Tawau History, Malaysia
Tawau is the third largest town of Sabah, Malaysia and the administrative head of the Tawau division.
Around 1890, Tawau was a small village with only 200 inhabitants. The vessel SS Normanhurst gets into Tawau in 1893. They brought along with them, gutta percha, dammar, Indian rubber, ivory and tortoise shell. They wanted to exchange the commodities for bird's nest, raisin, rattan and rubber.
Around 1898, Chinese settlers started pouring in. In 1895, the British administration assigned a Muslim Chinese, Mr. Kee Abdullah, the development of the region. Kee Abdullah built up Tawau as a business and commercial area by 1900.
Gradually a local government was established by the British North Borneo [Chartered] Company. By 1831, the population had rise to 1800. There were two very big plantations - Kubota Coconut Estates and the Kuhara Rubber and Manila Hemp Estates. There was no direct effect of the First World War on Tawau, which was gradually becoming a prosperous little town.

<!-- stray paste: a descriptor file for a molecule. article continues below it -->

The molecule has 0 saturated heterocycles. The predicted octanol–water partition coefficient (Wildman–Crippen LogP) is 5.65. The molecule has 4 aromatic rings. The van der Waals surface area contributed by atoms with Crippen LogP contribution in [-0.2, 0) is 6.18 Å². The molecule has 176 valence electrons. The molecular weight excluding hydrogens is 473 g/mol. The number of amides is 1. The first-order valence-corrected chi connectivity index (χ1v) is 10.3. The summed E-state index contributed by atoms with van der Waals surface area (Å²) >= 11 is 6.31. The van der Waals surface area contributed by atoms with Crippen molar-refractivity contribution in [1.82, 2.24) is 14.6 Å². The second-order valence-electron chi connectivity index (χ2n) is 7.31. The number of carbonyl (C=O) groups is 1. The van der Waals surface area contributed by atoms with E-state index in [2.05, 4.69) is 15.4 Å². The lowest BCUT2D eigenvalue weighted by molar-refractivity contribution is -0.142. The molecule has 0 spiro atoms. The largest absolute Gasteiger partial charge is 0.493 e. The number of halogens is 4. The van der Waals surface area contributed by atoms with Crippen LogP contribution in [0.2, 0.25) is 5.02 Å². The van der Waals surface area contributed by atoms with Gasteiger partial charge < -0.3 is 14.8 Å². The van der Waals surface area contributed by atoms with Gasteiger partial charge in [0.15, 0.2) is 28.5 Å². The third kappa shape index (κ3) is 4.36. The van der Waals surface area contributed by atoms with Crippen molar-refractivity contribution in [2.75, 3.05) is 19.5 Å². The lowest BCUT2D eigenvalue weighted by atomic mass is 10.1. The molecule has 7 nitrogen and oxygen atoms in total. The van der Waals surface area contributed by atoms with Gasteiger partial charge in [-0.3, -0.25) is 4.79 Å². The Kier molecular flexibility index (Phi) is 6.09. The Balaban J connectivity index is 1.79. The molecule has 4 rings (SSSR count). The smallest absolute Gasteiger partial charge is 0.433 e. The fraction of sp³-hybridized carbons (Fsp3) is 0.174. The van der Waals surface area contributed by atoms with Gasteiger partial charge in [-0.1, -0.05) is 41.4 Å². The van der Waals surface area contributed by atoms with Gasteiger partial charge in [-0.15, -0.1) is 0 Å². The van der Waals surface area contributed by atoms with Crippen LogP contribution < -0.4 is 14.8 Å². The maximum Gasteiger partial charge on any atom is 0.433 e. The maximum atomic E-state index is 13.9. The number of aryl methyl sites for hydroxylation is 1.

Dunlop Street and Man Cheong Street were the two main streets of Tawau, and most of the shophouses, hotels and lodgings were lined up against these two streets. The centre of the town was a field, with the sea on one side, and whitewashed timber-built buildings on three sides. The scene was prim and picturesque. After World War I, the Japanese erected a tower in the middle of the field. Traffic was handful, and the town was peaceful. The inhabitants belonged to different ethnicity, but they worked and lived in harmony. There was no electricity supply, main drainage or bank. There was only one telephone link. The post office and the Treasury played the tole of a bank. Water was supplied on trolleys with tubs set on them. The trolleys ran over narrow gauge lines directly from the Tawau river. The tubs were hauled by hand.
The Japanese owned the biggest estates, the Kuhara estates. There was an Estate hospital and a bank representative of a Japanese bank to help the Japanese people. They were involved in commercial fishing. Both men and women were involved in the industry. The men worked as crew on the fishing boat, while the women worked in the canning factory. They came and departed on Japanese ships. They did not leave any impact on the social and cultural life of Tawau.
Schools were run mainly by the Chinese community. Later the Roman Catholic Church provided English primary schools.
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